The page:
Here’s our latest edition of our monthly feature – a quick snapshot of recent developments:

  1. It’s happening! The SEC has posted this Sunshine Act notice to inform us that it will hold an open Commission meeting next Wednesday, March 6th to decide whether to adopt a final climate disclosure rule. You can attend the meeting virtually, which commences at 9:45 am Eastern (although the meeting will start with consideration of another rulemaking first).

    This Reuters article reports on the rumor that the final rule might not include a Scope 3 disclosure requirement. That would not be a surprise, as SEC Chair Gensler has indicated over the past few months that investors were split over their desire for Scope 3 disclosures.
  2. In a lengthy opinion that unwound an eye-popping $55 billion compensation grant, the Delaware Court of Chancery’s Chancellor Kathaleen McCormick invalidated Tesla’s huge compensatory equity grant to Elon Musk, its Chair and CEO. We have distilled this 200-page opinion down to three practical “best practices” for directors to apply in reviewing the important – but less extraordinary – equity grants that CEOs and executive teams typically receive each year. These three tips apply to compensation committee members and their advisors, of public companies as well as private, and generally, whether formed in Delaware or elsewhere.
  3. As we blogged at the beginning of the year, the SEC’s new share repurchase rule was vacated by the Fifth Circuit Court of Appeals – and thus the new rule never took effect. The SEC hasn’t yet indicated whether it intends to repropose new rules.

    But Corp Fin did recently post this announcement clarifying that all of the SEC’s pre-existing rules regarding share repurchases – the rules that would have been superseded by the SEC’s new rule if it hadn’t been vacated (i.e. Item 703 of Regulation S-K, Form 10-K, 10-Q and 20-F items) – are in effect as if the SEC’s new rule had never existed…
  4. Way back in 2021, the SEC approved Nasdaq’s board diversity “comply or explain” listing standard which resulted in lawsuits being filed to challenge the rulemaking in the Fifth Circuit Court of Appeals. In October 2023, a three-judge panel of the Fifth Circuit denied those petitions, upholding Nasdaq’s board diversity listing standard. But now the Fifth Circuit has granted a petition for a rehearing en banc and an opinion in a lower court was vacated. So the saga isn’t over.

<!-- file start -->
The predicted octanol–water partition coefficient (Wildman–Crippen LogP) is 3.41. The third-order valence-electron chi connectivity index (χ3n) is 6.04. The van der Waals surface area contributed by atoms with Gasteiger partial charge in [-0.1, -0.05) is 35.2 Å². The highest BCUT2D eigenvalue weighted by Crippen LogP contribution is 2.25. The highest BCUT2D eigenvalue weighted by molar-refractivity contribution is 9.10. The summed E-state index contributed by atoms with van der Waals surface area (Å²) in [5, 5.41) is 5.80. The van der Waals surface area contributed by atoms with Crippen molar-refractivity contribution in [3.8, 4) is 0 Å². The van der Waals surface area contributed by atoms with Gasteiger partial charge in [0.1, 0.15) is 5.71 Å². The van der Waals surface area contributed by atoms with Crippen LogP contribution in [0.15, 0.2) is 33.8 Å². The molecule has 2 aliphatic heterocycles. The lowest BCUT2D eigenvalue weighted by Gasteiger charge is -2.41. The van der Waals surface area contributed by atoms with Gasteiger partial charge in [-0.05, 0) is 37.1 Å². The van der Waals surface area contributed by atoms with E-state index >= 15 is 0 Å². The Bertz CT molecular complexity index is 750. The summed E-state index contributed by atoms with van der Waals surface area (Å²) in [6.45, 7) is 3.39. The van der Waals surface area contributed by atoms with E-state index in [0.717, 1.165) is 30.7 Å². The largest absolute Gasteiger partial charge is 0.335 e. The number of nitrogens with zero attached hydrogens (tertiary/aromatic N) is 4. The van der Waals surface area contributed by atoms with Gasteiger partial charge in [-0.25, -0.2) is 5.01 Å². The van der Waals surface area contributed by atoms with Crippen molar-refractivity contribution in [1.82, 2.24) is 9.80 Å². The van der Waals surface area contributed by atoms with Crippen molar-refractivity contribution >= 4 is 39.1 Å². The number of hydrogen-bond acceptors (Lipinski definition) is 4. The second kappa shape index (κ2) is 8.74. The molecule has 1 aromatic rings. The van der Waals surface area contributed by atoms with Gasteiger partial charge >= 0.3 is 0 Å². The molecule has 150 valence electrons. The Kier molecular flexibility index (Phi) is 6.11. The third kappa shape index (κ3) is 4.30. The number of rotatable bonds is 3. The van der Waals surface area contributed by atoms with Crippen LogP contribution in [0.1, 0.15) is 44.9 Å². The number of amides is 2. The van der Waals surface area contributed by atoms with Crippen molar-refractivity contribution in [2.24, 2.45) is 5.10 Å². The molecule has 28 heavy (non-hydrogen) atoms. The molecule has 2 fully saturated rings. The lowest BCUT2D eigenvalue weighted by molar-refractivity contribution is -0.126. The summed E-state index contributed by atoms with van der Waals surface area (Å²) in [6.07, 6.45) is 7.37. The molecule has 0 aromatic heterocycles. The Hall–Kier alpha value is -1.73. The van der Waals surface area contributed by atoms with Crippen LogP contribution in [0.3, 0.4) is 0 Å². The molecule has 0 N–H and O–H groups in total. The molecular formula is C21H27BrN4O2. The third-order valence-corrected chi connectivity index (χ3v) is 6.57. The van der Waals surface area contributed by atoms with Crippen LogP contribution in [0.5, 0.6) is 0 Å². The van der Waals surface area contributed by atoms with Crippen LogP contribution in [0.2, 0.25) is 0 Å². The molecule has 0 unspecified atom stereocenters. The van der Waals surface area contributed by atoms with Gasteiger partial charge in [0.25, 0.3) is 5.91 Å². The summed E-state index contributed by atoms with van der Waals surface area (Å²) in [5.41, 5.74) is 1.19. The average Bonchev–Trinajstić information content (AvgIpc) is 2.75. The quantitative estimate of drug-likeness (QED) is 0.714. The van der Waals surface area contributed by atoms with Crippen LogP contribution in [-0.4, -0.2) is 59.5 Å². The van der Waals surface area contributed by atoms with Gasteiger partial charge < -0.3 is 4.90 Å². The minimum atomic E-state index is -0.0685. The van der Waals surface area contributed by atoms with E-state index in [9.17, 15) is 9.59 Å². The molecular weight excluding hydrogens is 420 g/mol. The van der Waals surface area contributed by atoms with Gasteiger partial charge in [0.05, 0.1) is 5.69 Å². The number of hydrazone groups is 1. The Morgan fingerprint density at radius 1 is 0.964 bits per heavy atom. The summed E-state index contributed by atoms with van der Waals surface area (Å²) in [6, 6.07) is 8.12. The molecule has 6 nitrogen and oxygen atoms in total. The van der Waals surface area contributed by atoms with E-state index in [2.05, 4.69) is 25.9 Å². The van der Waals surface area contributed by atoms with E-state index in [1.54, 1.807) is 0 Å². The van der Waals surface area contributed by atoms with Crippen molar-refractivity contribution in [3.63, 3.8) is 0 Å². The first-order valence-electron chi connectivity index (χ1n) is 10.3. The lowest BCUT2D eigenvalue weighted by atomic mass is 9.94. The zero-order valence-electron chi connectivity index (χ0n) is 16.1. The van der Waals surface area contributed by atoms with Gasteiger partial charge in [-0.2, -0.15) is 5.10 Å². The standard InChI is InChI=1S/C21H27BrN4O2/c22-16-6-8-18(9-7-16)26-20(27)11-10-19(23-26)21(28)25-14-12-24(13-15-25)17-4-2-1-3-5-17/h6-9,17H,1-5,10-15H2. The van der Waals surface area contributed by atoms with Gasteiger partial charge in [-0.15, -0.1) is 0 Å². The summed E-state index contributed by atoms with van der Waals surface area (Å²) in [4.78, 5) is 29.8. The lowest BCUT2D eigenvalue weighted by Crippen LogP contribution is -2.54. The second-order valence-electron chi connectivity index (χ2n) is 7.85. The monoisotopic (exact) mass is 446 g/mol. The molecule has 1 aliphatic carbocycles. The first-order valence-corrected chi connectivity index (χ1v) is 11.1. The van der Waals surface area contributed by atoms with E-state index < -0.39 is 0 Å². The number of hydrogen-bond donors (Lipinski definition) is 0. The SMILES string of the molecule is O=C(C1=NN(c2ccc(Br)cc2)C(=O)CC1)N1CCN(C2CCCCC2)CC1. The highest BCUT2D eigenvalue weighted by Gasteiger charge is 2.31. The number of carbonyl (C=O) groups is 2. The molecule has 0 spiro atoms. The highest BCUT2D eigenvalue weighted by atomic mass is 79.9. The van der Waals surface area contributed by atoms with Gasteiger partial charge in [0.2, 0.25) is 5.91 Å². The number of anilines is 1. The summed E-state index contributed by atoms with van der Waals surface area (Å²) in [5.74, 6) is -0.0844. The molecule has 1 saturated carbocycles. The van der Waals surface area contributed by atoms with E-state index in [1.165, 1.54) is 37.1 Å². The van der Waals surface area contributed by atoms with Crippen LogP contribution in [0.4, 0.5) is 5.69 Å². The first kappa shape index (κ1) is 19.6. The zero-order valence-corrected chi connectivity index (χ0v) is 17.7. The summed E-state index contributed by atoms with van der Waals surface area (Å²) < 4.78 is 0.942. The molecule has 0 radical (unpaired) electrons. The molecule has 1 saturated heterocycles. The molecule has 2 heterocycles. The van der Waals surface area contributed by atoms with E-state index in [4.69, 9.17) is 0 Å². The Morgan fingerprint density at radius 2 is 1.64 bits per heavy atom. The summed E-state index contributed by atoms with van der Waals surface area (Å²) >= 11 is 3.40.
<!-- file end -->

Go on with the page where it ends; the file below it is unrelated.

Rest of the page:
5. Here’s a topic that hasn’t been written about – but that we hear a lot about – so you’re likely to encounter it if you do this stuff long enough. A member on your board seeks to take a prolonged leave of absence for personal or other reasons. Maybe the director has scheduled surgery and can’t travel. They could be ill. Or perhaps they have an ill spouse that needs immersive care. Life happens. Here are five considerations to ponder.
  6. We’ve all heard the term “power user.” Someone who has excelled in some type of technology – or maybe they can simply type fast – that gives them a productively edge when leveraging technology. Many of us in the legal profession – at least the older generations – have long given up hope that we can become a “power user.” Here are some tips on how to enhance your prowess in leveraging generative AI.
  7. We have put together this “How to Write a Comment Letter to the SEC on a Rulemaking” Guide. Check it out! It covers these two topics:

    – The Mechanics of Submitting a Comment on an SEC Rule Proposal
    – How to Put Your Best Foot Forward: 8 Tips to Be Persuasive
  8. We’ve been running a series of “newbies” blogs about corporate secretaries, who are among the most amazing people you could meet. Their wide range of skills are incredible to behold. Yet, they are among the humblest—the nicest—people around. When you look at the incredibly wide swath of things they do—the unfathomable number of hats they wear—it’s surprising they elect to stay in such a difficult job. It takes a special person to be a corporate secretary.

    We will be blogging soon enough about the 21 hats that we believe a corporate secretary must wear to be successful in their job—many of them overlap a tad, but there really are 21 hats…

 

Print:
Email this postTweet this postLike this postShare this post on LinkedIn
Photo of Broc Romanek Broc Romanek

As a strategist for the firm’s Corporate & Securities practice, Broc Romanek has a deep understanding of the regulatory and environmental, social, and governance (ESG) marketplace. Prior to joining Perkins Coie, Broc served as editor at TheCorporateCounsel.net, CompensationStandards.com, and DealLawyers.com, where he oversaw…

As a strategist for the firm’s Corporate & Securities practice, Broc Romanek has a deep understanding of the regulatory and environmental, social, and governance (ESG) marketplace. Prior to joining Perkins Coie, Broc served as editor at TheCorporateCounsel.net, CompensationStandards.com, and DealLawyers.com, where he oversaw and managed coverage on issues related to ESG, corporate governance, executive pay, deals, and market trends and analysis.

In addition to his nearly two decades of working as a journalist and publisher, Broc served as assistant general counsel at a Fortune 50 company, worked in the Office of Chief Counsel of the U.S. Securities and Exchange Commission’s (SEC) Division of Corporation Finance, was a counselor to former SEC Commissioner Laura Unger, and worked in private practice. He also is the author, or co-author, of four legal treatises, and has authored several books focused on the legal industry.